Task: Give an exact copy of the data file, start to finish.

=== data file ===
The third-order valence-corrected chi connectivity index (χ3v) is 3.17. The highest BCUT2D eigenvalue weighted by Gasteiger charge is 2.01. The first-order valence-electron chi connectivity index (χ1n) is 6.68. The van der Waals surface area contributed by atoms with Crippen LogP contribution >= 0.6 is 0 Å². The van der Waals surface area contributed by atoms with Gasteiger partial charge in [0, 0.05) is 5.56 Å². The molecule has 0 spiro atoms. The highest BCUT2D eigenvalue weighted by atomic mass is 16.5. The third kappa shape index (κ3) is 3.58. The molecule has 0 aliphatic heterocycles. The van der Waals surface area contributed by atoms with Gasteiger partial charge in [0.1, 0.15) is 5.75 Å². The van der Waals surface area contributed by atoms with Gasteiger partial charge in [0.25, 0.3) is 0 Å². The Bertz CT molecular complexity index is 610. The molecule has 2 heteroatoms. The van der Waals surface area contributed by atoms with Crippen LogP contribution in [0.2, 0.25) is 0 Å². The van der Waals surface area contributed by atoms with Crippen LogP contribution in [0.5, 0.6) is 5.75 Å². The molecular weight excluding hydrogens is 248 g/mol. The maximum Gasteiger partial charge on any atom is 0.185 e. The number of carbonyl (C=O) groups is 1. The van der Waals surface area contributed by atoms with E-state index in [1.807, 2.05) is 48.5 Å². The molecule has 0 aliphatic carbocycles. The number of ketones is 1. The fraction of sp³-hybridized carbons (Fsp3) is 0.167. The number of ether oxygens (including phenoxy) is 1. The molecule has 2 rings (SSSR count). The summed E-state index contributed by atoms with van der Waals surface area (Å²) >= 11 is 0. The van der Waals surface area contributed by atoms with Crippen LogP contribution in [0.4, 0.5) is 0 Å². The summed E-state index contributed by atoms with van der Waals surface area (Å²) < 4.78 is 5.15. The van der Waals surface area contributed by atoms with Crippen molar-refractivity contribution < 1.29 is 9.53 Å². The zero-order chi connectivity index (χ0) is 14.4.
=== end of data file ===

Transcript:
The third-order valence-corrected chi connectivity index (χ3v) is 3.17. The highest BCUT2D eigenvalue weighted by Gasteiger charge is 2.01. The first-order valence-electron chi connectivity index (χ1n) is 6.68. The van der Waals surface area contributed by atoms with Crippen LogP contribution >= 0.6 is 0 Å². The van der Waals surface area contributed by atoms with Gasteiger partial charge in [0, 0.05) is 5.56 Å². The molecule has 0 spiro atoms. The highest BCUT2D eigenvalue weighted by atomic mass is 16.5. The third kappa shape index (κ3) is 3.58. The molecule has 0 aliphatic heterocycles. The van der Waals surface area contributed by atoms with Gasteiger partial charge in [0.1, 0.15) is 5.75 Å². The van der Waals surface area contributed by atoms with Gasteiger partial charge in [0.25, 0.3) is 0 Å². The Bertz CT molecular complexity index is 610. The molecule has 2 heteroatoms. The van der Waals surface area contributed by atoms with Crippen LogP contribution in [0.2, 0.25) is 0 Å². The van der Waals surface area contributed by atoms with Crippen LogP contribution in [0.5, 0.6) is 5.75 Å². The molecular weight excluding hydrogens is 248 g/mol. The maximum Gasteiger partial charge on any atom is 0.185 e. The number of carbonyl (C=O) groups is 1. The van der Waals surface area contributed by atoms with E-state index in [1.807, 2.05) is 48.5 Å². The molecule has 0 aliphatic carbocycles. The number of ketones is 1. The fraction of sp³-hybridized carbons (Fsp3) is 0.167. The number of ether oxygens (including phenoxy) is 1. The molecule has 2 rings (SSSR count). The summed E-state index contributed by atoms with van der Waals surface area (Å²) >= 11 is 0. The van der Waals surface area contributed by atoms with Crippen LogP contribution in [0.4, 0.5) is 0 Å². The summed E-state index contributed by atoms with van der Waals surface area (Å²) < 4.78 is 5.15. The van der Waals surface area contributed by atoms with Crippen molar-refractivity contribution < 1.29 is 9.53 Å². The zero-order chi connectivity index (χ0) is 14.4.